We are a highly technological company with a team of 30 engineers from different work areas: electrical, mechanical, automation, etc. These engineers interact in an agile way to be open to the constant flow of information that comes with Industry 4.0. Ensuring day-to-day integration can sometimes be challenging, but we remain steadfast in our commitment to maintaining this constant flow of knowledge and tools.
It is with this mindset that TMI has embraced the following concepts and integrated them into its processes and products:
TMI specialises in product customisation - the reality faced by each of our clients demands it, and, as a result, we manufacture machines that can comprise around 1,000 parts or more. If we expand that to a whole packaging line, which can include a bagging machine, a dosing system, a palletising system and a wrapping system, we’re looking at 5,000 parts per installation as a minimum.
Due to their high degree of customisation, many of these parts are unique, one-off pieces rather than being manufactured in a series. How, then, do we simplify the manufacturing process of this vast quantity of parts to improve in terms of costs, masses, mechanics, etc.? The answer is additive manufacturing.
Additive manufacturing, commonly known as 3D printing, is a constantly advancing technology that reduces the waste, cost, manufacturing time and intermediate processes, like producing tools, involved in the production of customised components. It has allowed the task of making complex parts that used to require multiple manufacturing processes (machining, laser-cutting, metalwork, various treatments, ...) to be simplified to an almost unsurpassable level.
IIoT stands for Industrial Internet of Things. Although related to the Internet of Things (IoT), it’s a somewhat different concept because, in addition to pursuing the interconnection of all the electronic parts of a system, it also seeks to ensure that they, and the processes they’re involved in, achieve maximum efficiency.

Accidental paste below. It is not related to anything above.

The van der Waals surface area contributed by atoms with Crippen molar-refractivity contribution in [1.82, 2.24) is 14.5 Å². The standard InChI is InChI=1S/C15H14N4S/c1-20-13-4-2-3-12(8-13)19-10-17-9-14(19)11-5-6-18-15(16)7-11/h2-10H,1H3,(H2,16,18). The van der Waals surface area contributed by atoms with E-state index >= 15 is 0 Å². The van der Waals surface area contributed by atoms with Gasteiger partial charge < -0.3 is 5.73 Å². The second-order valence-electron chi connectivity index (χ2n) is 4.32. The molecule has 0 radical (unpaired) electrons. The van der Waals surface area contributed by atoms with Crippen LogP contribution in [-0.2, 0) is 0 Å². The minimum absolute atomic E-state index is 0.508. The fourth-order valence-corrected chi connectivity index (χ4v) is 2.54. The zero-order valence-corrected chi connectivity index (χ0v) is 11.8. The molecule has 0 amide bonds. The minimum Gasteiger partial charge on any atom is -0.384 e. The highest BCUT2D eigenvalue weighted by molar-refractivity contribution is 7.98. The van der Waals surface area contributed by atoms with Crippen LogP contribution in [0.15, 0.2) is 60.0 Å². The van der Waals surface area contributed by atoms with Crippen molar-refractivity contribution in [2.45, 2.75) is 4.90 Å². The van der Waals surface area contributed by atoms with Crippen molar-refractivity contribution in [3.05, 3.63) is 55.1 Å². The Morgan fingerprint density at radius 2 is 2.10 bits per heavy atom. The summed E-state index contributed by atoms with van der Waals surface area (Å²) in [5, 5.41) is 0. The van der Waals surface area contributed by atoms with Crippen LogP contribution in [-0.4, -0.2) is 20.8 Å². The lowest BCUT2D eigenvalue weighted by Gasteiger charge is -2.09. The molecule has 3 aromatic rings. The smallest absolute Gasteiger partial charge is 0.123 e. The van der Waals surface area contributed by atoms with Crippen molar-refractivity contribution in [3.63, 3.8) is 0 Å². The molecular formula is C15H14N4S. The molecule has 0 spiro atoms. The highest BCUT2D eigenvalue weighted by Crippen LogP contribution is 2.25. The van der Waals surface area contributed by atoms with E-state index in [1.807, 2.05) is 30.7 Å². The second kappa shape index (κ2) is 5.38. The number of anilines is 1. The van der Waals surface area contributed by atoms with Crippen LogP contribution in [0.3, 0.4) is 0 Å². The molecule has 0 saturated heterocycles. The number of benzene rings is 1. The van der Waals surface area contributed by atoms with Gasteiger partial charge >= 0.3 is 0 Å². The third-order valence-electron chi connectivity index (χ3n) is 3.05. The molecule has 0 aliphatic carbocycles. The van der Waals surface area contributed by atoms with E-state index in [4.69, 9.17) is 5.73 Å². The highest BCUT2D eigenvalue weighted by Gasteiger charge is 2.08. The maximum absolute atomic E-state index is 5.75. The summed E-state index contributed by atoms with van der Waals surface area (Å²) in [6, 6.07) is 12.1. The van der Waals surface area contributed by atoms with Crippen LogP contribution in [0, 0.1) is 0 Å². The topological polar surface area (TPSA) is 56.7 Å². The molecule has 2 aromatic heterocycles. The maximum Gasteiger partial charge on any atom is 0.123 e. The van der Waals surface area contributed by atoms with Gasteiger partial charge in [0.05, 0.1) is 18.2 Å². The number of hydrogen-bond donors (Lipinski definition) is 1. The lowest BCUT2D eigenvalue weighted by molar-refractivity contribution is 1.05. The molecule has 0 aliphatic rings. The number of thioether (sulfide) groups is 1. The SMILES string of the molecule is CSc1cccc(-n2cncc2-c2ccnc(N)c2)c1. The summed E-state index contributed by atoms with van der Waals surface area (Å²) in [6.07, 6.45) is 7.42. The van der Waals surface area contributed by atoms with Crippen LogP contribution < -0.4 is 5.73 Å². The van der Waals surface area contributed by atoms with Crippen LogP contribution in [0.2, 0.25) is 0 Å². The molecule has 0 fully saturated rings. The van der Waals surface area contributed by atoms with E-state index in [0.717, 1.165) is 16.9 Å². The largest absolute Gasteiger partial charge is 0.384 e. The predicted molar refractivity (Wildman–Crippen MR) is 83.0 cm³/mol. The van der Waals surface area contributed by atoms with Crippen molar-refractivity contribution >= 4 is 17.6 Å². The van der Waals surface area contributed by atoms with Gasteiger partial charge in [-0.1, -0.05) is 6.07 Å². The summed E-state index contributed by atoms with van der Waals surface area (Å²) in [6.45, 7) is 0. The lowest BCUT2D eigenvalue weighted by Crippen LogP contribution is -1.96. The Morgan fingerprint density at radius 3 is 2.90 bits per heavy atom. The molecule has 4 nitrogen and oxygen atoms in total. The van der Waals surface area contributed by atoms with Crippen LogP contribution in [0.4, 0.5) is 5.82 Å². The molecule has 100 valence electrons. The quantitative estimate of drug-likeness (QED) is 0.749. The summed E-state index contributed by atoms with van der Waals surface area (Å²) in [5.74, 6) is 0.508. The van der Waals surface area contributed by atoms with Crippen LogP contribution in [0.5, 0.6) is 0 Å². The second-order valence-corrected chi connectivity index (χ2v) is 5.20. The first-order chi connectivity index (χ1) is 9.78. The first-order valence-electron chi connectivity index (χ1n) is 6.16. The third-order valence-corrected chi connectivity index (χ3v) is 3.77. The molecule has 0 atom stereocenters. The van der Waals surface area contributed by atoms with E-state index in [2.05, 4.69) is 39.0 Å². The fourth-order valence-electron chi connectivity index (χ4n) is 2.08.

Currently, most of TMI's machines have integrated sensors that collect information on their efficiency and display it on a screen to assist the operator. This is known as OEE, and it’s a TMI standard that we believe to be vital, because it provides essential knowledge for both the user and the manufacturer of the machine.
Data acquisition is one of the advantages of IIoT: it contributes to decision-making based on quality information and opens up new ways of predicting what maintenance will be required or how regularly spare parts will need to be ordered.
One of the great challenges of manufacturing customised lines is its complexity: TMI works with diverse sectors with very different requirements and products with a range of different behaviours. Consequently, our projects involve a high level of innovation, and innovation means doubts.
Fortunately, we can now use virtual reality to address them: it allows us to anticipate, and this is invaluable in the design process. Being able to see a machine or a line and interact with it allows us to visualise its dimensions and how they affect safety, ergonomics and operation.
To demonstrate how virtual reality can be applied to the design process of a packaging line, let’s take a look at how TMI helped a large global food manufacturer with a project that was critical for its business and its future.
What were the customer's expectations?
It was a made-to-measure project from start to finish, which entailed increased risk, demanding deadlines, and a complex solution with high-level requirements.
TMI turned to virtual reality to simulate the line and share the design with the client to get a real feel for their expectations and see if both companies were on the same page.
This interaction with a fictional reality prior to manufacture gave us several advantages:
The tools that come with Industry 4.0 are neither a utopia nor are they only applicable to large multinationals or huge-scale projects: SMEs can also benefit from using them, albeit one step at a time.
December 28, 2021
Moulin Desgués is an independent, family-run mill founded in 1891 that produces premium flour for the region’s artisanal bakeries and strives to use technology to maximize quality. We talked to Nicolas Desgués about his experience with the TMI bagging line installed at the mill.